The role of non-canonical pathway of the membrane-tethered AKT1 kinase in regulation of LTP expression

The Serine/Threonine kinase AKT/PKB is involved in neuronal cell development, axonal growth and synaptic plasticity. Previous studies revealed a critical role of AKT in long-term plasticity and dendritic architecture. Multiple upstream activators of AKT signaling have an essential role in neuronal plasticity and memory formation. Particularly, BDNF-dependent AKT phosphorylation in hippocampus correlates with spatial memory formation, whereas in the amygdala AKT phosphorylation is associated with long-term potentiation (LTP) and fear conditioning. AKT is a connecting link in the PI3K-mTORC pathway, associated with late phase LTP (L-LTP). PI3K activity is necessary for spinogenesis, persistence of L-LTP, protein synthesis and AMPA receptor (AMPAR) insertion during the L-LTP. Activation of the PI3K/AKT/GSK3 pathway increases synaptogenesis and spinogenesis and enhances learning formation. Phospho-AKT in tandem with APPL1 is involved in spine formation. APPL1 increases the amount of active AKT in spines and synapses, and modulates AKT activity. A crucial role in regulation of L-LTP and long-term memory was demonstrated for AKT downstream effector, mTORC1, a key regulator of protein de novo synthesis. In contrast to L-LTP, evidences for the role of AKT signaling in regulation of early phase LTP (eLTP) are scarce. AKT phosphorylation time-course correlates with expression of eLTP. Scavenging of PIP3, an essential factor of AKT activation, blocks eLTP. Moreover, PI3K affects induction, expression and maintenance of eLTP. Phosphorylation of GSK-3β during LTP by the AKT inhibits long-term depression (LTD). In the NMDAR-dependent LTD, PP1 dephosphorylates and caspase-3 cleaves AKT, activating GSK3β, which sustains LTD. Hence, GSK3β is involved in downregulation of AMPARs. In contrast, a very recent finding supporting this idea shows that AKT downstream effector, PIP5K2A regulates GluR1 expression. Several other studies indicate the importance of PI3K and AKT in AMPARs upregulation.

In our Laboratory

We investigate the role of AKT kinase, its downstream pathways and upstream regulation on long-term synaptic plasticity and memory formation.


Protein analysis of alteration of protein expression levels during spatial memory formation conducted in our laboratory discovered that AKT is one of the key regulator protein involved at the phase of memory acquisition. Further, evaluating functional role of AKT, we found that AKT1 inhibition both decreases GluR2 level in hippocampal synaptosomes, eLTP expression in and AMPA/NMDA current density ratio hippocampal slices, while AKT activation acts vice versa. However, AKT1 activation without its membrane-tethering via PIP3 leads to a paradoxical strong eLTP depotentiation and AMPAR level reduction in synaptosomes, despite phosphorylation of AKT1 canonical downstream effectors, known to be involved in AMPAR expression regulation. These data indicates existence of non-canonical AKT pathway, necessary for eLTP expression. Based on these evidences, we hypothesize that membrane-tethered activated AKT (mAKT) pool, by triggering yet unknown signaling pathway regulates AMPAR membrane insertion/activity, subsequently mediating the post-synaptic mechanism of eLTP expression.  If the hypothesis is correct, it will have a great impact in understanding of a wide range of phenomena depending on LTP, among others, learning and memory, and neuropathic pain.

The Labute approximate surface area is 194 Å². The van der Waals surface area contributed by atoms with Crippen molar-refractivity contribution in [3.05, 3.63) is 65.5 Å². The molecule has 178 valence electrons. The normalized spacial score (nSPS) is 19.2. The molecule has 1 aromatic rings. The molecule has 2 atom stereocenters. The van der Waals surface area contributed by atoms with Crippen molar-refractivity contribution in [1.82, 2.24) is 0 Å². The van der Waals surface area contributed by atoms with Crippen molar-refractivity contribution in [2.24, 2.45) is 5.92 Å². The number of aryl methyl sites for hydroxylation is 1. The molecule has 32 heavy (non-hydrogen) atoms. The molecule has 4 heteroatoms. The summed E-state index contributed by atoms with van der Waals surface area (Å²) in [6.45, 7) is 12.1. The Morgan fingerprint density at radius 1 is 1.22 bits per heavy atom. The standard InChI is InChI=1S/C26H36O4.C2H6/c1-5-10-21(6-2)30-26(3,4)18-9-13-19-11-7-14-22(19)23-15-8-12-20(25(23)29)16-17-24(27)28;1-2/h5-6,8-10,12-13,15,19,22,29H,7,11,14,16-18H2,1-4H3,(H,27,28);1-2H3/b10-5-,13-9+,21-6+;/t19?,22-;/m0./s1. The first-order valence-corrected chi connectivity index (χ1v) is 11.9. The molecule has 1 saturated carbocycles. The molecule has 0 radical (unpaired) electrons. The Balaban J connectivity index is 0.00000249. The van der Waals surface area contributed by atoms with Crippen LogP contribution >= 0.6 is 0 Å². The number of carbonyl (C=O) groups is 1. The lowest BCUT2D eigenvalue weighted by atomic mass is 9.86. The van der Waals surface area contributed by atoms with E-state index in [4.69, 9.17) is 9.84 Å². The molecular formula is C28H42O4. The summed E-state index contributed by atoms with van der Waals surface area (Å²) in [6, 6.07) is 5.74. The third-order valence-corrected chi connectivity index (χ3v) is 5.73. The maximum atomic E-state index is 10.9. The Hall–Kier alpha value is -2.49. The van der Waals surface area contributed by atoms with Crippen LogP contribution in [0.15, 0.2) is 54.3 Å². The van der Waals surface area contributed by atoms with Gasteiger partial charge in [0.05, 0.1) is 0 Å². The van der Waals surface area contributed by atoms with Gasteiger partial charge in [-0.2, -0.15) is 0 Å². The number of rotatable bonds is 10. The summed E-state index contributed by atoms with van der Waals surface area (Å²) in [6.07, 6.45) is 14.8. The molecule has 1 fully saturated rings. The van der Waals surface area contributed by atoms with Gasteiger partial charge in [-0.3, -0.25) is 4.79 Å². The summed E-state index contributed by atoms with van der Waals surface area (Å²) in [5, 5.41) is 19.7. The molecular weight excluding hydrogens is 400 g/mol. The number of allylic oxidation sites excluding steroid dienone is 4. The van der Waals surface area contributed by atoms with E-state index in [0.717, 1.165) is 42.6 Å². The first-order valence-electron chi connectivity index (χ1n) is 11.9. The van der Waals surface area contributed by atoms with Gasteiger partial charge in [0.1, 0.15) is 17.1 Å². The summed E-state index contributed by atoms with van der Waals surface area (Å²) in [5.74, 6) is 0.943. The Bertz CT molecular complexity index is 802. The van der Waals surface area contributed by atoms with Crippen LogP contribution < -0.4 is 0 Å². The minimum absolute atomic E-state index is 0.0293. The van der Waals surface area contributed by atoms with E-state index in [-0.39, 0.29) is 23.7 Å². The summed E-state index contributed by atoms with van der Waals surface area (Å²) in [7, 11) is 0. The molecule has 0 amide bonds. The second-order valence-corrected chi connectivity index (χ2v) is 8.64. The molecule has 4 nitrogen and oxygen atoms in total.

We focus on the effects of AKT1 isoform, which is widely expressed in the hippocampus. We investigate the role of an AKT non-canonical pathway in enhancement of AMPAR current necessary for early phase LTP expression. We also study the role of interaction between the membrane and AKT regulate basal synaptic transmission and expression of early phase LTP. In parallel to functional and molecular study, we investigate which proteins are involved in non-canonical AKT signal transduction effect on LTP expression. Finally, using spatial memory behavioral paradigm and hyperalgesia model of LTP, we will attempt to show universality of AKT role in LTP expression mechanism. Potential outcome of the project may show also universality of ATK in regulation of vesicle endocytosis and membrane protein expression regulation on the long-run of the investigation.

This study uses a wide interdisciplinary approach including comprehensive electrophysiology, optical and biochemical studies, gene modification and pharmacology.

  1. Investigation of the role of an AKT non-canonical pathway in enhancement of AMPAR current necessary for eLTP expression (Ph.D or Post-Doctoral position, A001)

  2. Elucidation of the role of membrane-AKT interaction in the regulation of eLTP expression (Ph.D or Post-Doctoral position, A002)

  3. Identification of the protein components of non-canonical AKT pathway and their role in early phase LTP expression regulation (Ph.D or Post-Doctoral position, A003)

  4. Characterization of universality AKT dependent regulation of the post-synaptic mechanisms of LTP expression (Ph.D or Post-Doctoral position, A004)

Related References from our Lab
  • Pen Y, Borovok N, Sheinin A, Reichenstein M, Michaelevski I The role of membrane anchored AKT in regulation of basic synaptic transmission and early phase LTP expression.  Hippocampus 2016; Sep;26(9):1149-67.; doi: 10.1002/hipo.22597; PMID: 27068236

  • Borovok N, Nesher E, Levin Y, Reichenstein M,  Pinhasov A, Michaelevski I, Dynamics of hippocampal protein expression during long-term spatial memory formation.  Molecular and cellular proteomics 2016 Feb; 15(2):523-41. doi: 10.1074/mcp.M115.051318.


Neurobiology of Learning and Memory | Building 6 | Ariel University | Room: 6.1.3 & 4b | Phone: +972-3-914-3068 | Email:

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